North Philadelphia Councilman Darrell Clarke planned to talk about bills that would regulate firearms and ammunition sales, making the areas around Temple University safer.
The America Federation of State, County and Municipal Employees (AFSCME) had a different topic in mind as Philadelphia City Council met for the first time Thursday since July. Hundreds of angry city workers shook City Hall as they made their case for a fair contract and shouted, “No contract, no peace!” The disruption forced Mayor John Street to begin negotiations within 24 hours for a fair contract.
Irene Snyder, president of AFSCME Local 1310, said the services she and fellow workers provide affect everyone – students, parents, children and retirees.
“If we would have gone out on strike, there would have been total chaos in this city,” she said. “There would be no sanitation, no water, no crossing guards for children, and no one making airport runways safe.
“But our workers cannot live and support families off of $20 or $25 thousand dollars a year.”
Council members retreated into the council caucus after the city workers demanded a promise for a fair contract.
Members in local chapters of the AFSCME said they are fed up with years of low wages and poor healthcare benefits. One chapter also distributed literature showing the disparities between uniform and non-uniform city workers. Police and firefighting unions receive $996 a month for healthcare, while AFSCME receives $620.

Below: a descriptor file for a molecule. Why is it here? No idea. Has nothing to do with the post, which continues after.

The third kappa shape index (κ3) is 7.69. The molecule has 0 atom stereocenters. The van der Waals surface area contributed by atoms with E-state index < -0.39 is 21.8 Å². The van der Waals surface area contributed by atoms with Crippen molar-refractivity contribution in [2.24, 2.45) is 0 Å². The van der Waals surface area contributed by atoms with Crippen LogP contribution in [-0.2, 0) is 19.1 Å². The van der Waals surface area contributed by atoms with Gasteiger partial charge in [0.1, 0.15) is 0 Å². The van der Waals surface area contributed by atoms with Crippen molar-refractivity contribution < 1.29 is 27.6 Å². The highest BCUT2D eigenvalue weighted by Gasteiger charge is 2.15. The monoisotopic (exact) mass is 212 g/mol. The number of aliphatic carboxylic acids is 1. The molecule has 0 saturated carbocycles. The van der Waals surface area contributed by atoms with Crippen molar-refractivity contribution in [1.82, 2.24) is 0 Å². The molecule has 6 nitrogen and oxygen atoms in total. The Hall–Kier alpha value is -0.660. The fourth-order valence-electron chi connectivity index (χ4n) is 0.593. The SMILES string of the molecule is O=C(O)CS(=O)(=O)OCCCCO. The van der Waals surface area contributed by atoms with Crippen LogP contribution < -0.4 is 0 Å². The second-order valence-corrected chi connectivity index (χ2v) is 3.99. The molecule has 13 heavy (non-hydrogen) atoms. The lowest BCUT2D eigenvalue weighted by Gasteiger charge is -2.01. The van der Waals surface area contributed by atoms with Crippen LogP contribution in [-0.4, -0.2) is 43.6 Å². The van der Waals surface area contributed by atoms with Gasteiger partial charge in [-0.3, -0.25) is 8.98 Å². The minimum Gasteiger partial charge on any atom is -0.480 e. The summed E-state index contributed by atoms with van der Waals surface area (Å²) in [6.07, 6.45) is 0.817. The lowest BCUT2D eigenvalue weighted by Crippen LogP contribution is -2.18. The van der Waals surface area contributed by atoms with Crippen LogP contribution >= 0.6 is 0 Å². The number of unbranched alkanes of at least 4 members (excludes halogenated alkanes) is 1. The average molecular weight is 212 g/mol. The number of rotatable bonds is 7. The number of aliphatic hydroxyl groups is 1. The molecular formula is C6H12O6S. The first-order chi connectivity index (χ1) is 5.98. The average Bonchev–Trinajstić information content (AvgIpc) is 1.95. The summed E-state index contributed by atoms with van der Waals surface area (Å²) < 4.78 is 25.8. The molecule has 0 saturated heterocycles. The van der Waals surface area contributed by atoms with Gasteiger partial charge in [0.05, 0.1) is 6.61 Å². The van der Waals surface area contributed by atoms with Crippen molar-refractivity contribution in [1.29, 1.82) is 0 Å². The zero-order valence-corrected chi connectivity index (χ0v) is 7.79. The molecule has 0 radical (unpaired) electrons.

AFSCME had a lot of other help, too. Members from other Philadelphia unions began streaming into City Hall when they heard City Council would not address the workers. Cheri Honkala, representative of the Kensington Welfare Rights Union, joined the protest because she condemns the low pay and demands “livable wages” for all city workers.
“We represent the unemployed in Philadelphia and they represent the working force,” she said. “We think it’s a crime that not all council members are in here trying to settle this.”
City Council did not touch the issue, but Street emerged and addressed the workers nearly four hours after they demanded a statement that would promise a fair contract. Street emphasized that patience is a virtue and said the negotiations beginning in 24 hours would “repair some but not all inequity” between the uniform and non-uniform workers in Philadelphia. He explained the only way to produce a fair contract was to spend money that the city does not have.
“We are also investing in tax reductions, but we should not reduce past the point where we can’t give you a fair contract,” he said.
Snyder was skeptical of his speech because Street never defined his meaning of “fair,” but said she will see what next week’s contract will bring before taking other steps.
The protest, which labor leader Thomas Cronin said was the biggest of its kind in City Hall history, held up planned City Council business for more than four hours.
Clarke’s safety amendments for North Philadelphia were not decided as of press time.
Leah Zerbe can be reached at email@example.com.